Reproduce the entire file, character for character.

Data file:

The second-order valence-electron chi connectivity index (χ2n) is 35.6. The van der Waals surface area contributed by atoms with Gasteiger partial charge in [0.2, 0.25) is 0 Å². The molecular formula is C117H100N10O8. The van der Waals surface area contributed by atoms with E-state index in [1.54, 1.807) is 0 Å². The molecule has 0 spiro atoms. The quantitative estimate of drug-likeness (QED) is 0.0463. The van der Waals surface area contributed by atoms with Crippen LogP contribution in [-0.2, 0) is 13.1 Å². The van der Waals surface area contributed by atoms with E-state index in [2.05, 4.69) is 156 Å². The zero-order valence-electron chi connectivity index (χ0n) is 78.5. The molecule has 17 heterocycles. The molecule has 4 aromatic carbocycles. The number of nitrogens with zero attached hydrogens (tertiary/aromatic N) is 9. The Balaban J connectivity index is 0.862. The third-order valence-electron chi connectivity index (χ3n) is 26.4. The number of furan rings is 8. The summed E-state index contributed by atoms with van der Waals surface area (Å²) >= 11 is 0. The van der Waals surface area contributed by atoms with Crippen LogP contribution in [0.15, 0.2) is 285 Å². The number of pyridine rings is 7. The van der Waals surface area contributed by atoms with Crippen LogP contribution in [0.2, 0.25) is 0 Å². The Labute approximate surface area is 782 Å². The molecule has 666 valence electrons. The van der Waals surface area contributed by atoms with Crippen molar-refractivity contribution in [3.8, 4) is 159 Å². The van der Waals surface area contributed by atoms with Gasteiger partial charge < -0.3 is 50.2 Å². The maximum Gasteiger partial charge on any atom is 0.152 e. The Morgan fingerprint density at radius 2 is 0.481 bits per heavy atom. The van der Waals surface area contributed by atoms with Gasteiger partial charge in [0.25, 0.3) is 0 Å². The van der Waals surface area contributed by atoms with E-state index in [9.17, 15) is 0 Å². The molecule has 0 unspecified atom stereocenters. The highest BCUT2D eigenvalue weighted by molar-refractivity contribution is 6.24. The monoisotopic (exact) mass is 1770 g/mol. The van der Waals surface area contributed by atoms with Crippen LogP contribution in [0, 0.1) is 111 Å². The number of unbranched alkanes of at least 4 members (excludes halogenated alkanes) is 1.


The second-order valence-electron chi connectivity index (χ2n) is 35.6. The van der Waals surface area contributed by atoms with Gasteiger partial charge in [0.2, 0.25) is 0 Å². The molecular formula is C117H100N10O8. The van der Waals surface area contributed by atoms with E-state index in [1.54, 1.807) is 0 Å². The molecule has 0 spiro atoms. The quantitative estimate of drug-likeness (QED) is 0.0463. The van der Waals surface area contributed by atoms with Crippen LogP contribution in [-0.2, 0) is 13.1 Å². The van der Waals surface area contributed by atoms with E-state index in [2.05, 4.69) is 156 Å². The zero-order valence-electron chi connectivity index (χ0n) is 78.5. The molecule has 17 heterocycles. The molecule has 4 aromatic carbocycles. The number of nitrogens with zero attached hydrogens (tertiary/aromatic N) is 9. The Balaban J connectivity index is 0.862. The third-order valence-electron chi connectivity index (χ3n) is 26.4. The number of furan rings is 8. The summed E-state index contributed by atoms with van der Waals surface area (Å²) >= 11 is 0. The van der Waals surface area contributed by atoms with Crippen LogP contribution in [0.15, 0.2) is 285 Å². The number of pyridine rings is 7. The van der Waals surface area contributed by atoms with Crippen LogP contribution in [0.2, 0.25) is 0 Å². The Labute approximate surface area is 782 Å². The molecule has 666 valence electrons. The van der Waals surface area contributed by atoms with Crippen molar-refractivity contribution in [3.8, 4) is 159 Å². The van der Waals surface area contributed by atoms with Gasteiger partial charge < -0.3 is 50.2 Å². The maximum Gasteiger partial charge on any atom is 0.152 e. The Morgan fingerprint density at radius 2 is 0.481 bits per heavy atom. The van der Waals surface area contributed by atoms with Gasteiger partial charge in [0.25, 0.3) is 0 Å². The van der Waals surface area contributed by atoms with E-state index in [9.17, 15) is 0 Å². The molecule has 0 unspecified atom stereocenters. The highest BCUT2D eigenvalue weighted by molar-refractivity contribution is 6.24. The monoisotopic (exact) mass is 1770 g/mol. The van der Waals surface area contributed by atoms with Crippen LogP contribution in [0, 0.1) is 111 Å². The number of unbranched alkanes of at least 4 members (excludes halogenated alkanes) is 1.